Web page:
The 720-kilometre Alpe-Adria Trail is a long-distance hiking trail that stretches from the Grossglockner mountain in Austria through Slovenia and ends at the Adriatic Sea in Italy. It covers approximately 448 miles and passes through diverse landscapes, including alpine regions, forests, lakes, and cultural heritage sites.

The trail allows hikers to experience the natural beauty and cultural richness of the Alps, the Julian Alps, and the Karst region as it traverses through three countries. It is divided into various stages, and hikers can choose the sections that best suit their preferences and abilities. It is a popular choice for experienced long-distance hikers and those looking for those looking for a day hike during their vacation.

Hikers can enjoy stunning views, visit charming villages, and explore historical and cultural attractions. The trail is well-marked, and accommodations and services are available in the towns and villages along the route, making it a manageable and enjoyable hiking adventure for many outdoor enthusiasts.

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Quick Overview

Alpe Adria Trail Details
Countries Austria, Slovenia, Italy
Length 720 km
Stages 43 sections
Days 30-40 days
Level diff 24.183 m up | 26.623 m down
Difficulty Moderate
Starting / endpoint Grossglockner - Muggia
Family-friendly? Yes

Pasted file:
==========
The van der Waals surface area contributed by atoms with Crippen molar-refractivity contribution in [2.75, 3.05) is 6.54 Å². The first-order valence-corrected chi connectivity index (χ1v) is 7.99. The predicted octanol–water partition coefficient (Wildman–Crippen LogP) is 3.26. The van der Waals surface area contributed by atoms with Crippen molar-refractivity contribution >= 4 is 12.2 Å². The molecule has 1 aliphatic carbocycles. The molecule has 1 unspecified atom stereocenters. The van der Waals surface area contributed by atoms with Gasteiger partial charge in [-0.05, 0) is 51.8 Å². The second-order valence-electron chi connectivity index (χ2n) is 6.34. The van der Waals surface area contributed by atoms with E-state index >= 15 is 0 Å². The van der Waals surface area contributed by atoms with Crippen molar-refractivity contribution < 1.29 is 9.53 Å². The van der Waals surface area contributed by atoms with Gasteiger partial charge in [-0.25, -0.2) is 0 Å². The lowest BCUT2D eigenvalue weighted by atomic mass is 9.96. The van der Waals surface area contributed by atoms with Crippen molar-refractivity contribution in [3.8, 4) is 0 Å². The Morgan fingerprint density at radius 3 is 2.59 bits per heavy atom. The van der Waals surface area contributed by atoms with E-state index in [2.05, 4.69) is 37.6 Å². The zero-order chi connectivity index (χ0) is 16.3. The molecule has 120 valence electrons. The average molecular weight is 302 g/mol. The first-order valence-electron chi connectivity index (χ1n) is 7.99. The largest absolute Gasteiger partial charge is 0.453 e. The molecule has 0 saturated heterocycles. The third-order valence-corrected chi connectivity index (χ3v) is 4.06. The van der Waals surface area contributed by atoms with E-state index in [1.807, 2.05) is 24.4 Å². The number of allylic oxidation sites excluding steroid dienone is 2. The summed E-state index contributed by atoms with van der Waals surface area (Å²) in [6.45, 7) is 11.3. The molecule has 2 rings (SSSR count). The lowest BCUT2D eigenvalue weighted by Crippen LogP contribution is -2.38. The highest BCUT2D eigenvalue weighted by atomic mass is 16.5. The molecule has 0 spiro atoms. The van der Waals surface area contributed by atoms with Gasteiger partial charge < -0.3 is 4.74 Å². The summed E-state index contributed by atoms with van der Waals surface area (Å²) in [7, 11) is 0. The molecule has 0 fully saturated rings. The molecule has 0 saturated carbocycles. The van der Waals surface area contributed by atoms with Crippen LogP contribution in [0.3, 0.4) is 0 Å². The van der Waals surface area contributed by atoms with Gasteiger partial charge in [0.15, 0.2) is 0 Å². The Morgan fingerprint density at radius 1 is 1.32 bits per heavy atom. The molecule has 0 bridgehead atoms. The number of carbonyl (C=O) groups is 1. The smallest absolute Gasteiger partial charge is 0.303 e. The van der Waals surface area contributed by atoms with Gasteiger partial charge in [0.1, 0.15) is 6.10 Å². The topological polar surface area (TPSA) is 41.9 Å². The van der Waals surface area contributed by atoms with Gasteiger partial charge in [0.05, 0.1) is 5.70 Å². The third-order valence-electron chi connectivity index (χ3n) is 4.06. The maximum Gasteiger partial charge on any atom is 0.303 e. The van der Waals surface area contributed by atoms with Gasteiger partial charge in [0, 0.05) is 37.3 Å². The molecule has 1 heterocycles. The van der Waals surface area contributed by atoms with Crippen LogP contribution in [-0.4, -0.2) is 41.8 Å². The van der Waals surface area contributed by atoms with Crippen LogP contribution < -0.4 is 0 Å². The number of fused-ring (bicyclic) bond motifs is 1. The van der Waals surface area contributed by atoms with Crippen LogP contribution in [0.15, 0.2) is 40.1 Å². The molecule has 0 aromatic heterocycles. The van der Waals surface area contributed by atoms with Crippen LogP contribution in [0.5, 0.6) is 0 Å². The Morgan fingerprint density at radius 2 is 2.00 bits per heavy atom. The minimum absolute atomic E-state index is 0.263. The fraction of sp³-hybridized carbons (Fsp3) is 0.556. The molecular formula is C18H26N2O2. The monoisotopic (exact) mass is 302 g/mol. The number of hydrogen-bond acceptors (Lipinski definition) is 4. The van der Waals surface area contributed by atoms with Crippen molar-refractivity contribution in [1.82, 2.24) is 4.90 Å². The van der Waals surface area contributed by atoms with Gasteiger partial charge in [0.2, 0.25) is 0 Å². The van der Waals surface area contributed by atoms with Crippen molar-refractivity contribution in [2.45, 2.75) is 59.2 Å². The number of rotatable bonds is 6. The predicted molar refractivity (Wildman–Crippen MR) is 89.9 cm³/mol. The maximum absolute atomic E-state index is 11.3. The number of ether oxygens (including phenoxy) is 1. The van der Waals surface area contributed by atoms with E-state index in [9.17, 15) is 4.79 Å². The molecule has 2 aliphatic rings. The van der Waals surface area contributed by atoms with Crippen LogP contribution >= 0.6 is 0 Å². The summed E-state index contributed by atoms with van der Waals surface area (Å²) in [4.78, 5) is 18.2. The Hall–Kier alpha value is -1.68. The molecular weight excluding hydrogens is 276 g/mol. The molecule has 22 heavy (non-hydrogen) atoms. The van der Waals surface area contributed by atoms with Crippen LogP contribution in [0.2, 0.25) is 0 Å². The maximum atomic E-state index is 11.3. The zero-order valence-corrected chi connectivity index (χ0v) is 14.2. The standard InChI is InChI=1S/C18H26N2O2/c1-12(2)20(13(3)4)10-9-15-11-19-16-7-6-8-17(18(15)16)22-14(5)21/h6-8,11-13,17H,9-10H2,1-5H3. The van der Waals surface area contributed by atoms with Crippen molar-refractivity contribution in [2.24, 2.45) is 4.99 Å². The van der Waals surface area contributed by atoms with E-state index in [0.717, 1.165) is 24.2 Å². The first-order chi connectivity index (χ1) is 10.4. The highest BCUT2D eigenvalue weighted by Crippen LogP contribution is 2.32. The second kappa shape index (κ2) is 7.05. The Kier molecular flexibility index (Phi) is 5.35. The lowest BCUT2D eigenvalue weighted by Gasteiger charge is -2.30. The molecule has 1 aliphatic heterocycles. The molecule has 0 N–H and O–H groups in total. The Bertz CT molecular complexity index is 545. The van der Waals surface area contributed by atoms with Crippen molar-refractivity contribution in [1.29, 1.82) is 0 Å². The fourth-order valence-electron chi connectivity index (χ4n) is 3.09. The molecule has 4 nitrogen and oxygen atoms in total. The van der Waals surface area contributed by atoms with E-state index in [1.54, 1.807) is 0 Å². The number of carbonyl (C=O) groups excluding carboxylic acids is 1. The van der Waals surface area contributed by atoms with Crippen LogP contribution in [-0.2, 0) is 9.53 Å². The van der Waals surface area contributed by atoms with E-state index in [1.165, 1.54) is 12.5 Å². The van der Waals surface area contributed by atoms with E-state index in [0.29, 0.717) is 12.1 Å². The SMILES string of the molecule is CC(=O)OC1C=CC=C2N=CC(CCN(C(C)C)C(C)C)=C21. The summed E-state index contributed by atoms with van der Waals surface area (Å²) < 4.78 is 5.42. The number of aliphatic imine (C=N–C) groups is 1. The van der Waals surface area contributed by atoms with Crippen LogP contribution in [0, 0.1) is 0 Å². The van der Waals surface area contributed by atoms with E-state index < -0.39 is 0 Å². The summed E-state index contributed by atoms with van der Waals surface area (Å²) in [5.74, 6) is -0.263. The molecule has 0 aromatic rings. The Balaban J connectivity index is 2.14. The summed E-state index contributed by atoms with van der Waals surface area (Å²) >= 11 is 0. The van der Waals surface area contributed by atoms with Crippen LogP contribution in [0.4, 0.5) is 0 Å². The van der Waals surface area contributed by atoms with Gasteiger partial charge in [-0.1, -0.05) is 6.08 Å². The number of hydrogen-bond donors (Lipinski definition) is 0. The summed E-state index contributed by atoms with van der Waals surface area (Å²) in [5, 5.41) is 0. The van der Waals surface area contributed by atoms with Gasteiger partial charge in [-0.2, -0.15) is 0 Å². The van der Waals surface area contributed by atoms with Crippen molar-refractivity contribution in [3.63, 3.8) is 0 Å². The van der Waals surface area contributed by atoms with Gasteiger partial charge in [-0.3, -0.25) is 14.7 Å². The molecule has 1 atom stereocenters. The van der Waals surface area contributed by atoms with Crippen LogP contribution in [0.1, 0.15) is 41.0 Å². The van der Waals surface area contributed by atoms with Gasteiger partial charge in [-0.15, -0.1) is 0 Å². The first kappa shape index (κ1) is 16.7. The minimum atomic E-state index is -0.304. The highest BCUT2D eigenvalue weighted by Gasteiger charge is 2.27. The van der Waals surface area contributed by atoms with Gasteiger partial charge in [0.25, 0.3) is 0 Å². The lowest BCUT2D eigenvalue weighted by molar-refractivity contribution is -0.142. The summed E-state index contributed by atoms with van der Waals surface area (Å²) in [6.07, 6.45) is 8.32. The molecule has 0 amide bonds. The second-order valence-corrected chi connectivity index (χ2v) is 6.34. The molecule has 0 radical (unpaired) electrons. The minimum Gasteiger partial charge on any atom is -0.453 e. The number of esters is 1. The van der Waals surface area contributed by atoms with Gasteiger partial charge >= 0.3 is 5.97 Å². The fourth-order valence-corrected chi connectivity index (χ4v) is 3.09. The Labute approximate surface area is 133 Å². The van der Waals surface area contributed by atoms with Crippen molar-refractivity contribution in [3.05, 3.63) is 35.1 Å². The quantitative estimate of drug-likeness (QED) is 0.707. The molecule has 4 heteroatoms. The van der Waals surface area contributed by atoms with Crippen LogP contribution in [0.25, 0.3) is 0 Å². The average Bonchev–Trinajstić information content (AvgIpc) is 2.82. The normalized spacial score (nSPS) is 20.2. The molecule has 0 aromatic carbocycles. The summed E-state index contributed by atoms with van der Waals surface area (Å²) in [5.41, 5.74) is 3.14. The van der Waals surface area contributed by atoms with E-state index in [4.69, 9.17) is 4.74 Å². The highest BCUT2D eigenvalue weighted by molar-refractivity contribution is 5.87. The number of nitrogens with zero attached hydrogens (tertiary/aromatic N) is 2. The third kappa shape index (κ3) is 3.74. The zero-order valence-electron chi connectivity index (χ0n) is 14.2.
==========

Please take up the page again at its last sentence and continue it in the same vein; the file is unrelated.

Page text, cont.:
Dog-friendly? Yes
Sign of the Alpe Adria Trail 

Stage's Map

Map of the trail

About the Hiking Trail

The Alpe-Adria Trail covers a distance of approximately 720 kilometres. This distance can vary slightly depending on specific route variations and detours taken by hikers. The trail passes through three countries:

  • Austria: It starts near the Grossglockner mountain in the Austrian Alps.
  • Slovenia: The trail continues through the Julian Alps in Slovenia. Be prepared for the jaw-dropping scenery of the Triglav National Park.
  • Italy: It ends at the Adriatic Sea in Italy, specifically in Friuli Venezia Giulia.
The trail is well-marked with directional signs, making it easy for hikers to follow. 


Completing the entire trail depends on factors such as hiking speed, rest days, and individual preferences. Some hikers aim to achieve it in around 30 to 40 days, while others may take longer, mainly if they focus on shorter sections or explore the surrounding areas.

Elevation Gain

The trail encompasses diverse terrain, including mountainous regions, forests, and valleys. Hikers can expect significant elevation changes along the route, with some stages featuring steep ascents and descents.

This route offers cyclists many scenic highlights, including alpine landscapes, pristine lakes and rivers, and coastal views. Popular stops include Bovec and Kranjska Gora in Slovenia and Grado and Trieste coastal towns in Italy.

Stages and Sections

It is divided into 43 stages officially recognized by the trail organization. Each stage typically ranges from 12 to 25 kilometres (9 to 15 miles), although some may be shorter or longer. These stages vary in length and difficulty, allowing hikers to choose segments that suit their preferences and abilities.


  • Starting point: The trail begins near Heiligenblut am Grossglockner, at the foot of the Grossglockner, the highest mountain in Austria.
  • Carinthia: Hikers traverse the region of Carinthia, passing through lush alpine meadows, forests, and charming villages.
  • Hohe Tauern: This section includes the picturesque Tauern Valley and offers stunning views of the surrounding mountains.
Stages in Austria Starting point Ending point Distance Duration Difficulty
1 Kaiser-Franz-Josefs-Höhe Heiligenblut 13.6 km 5:30 hrs Moderate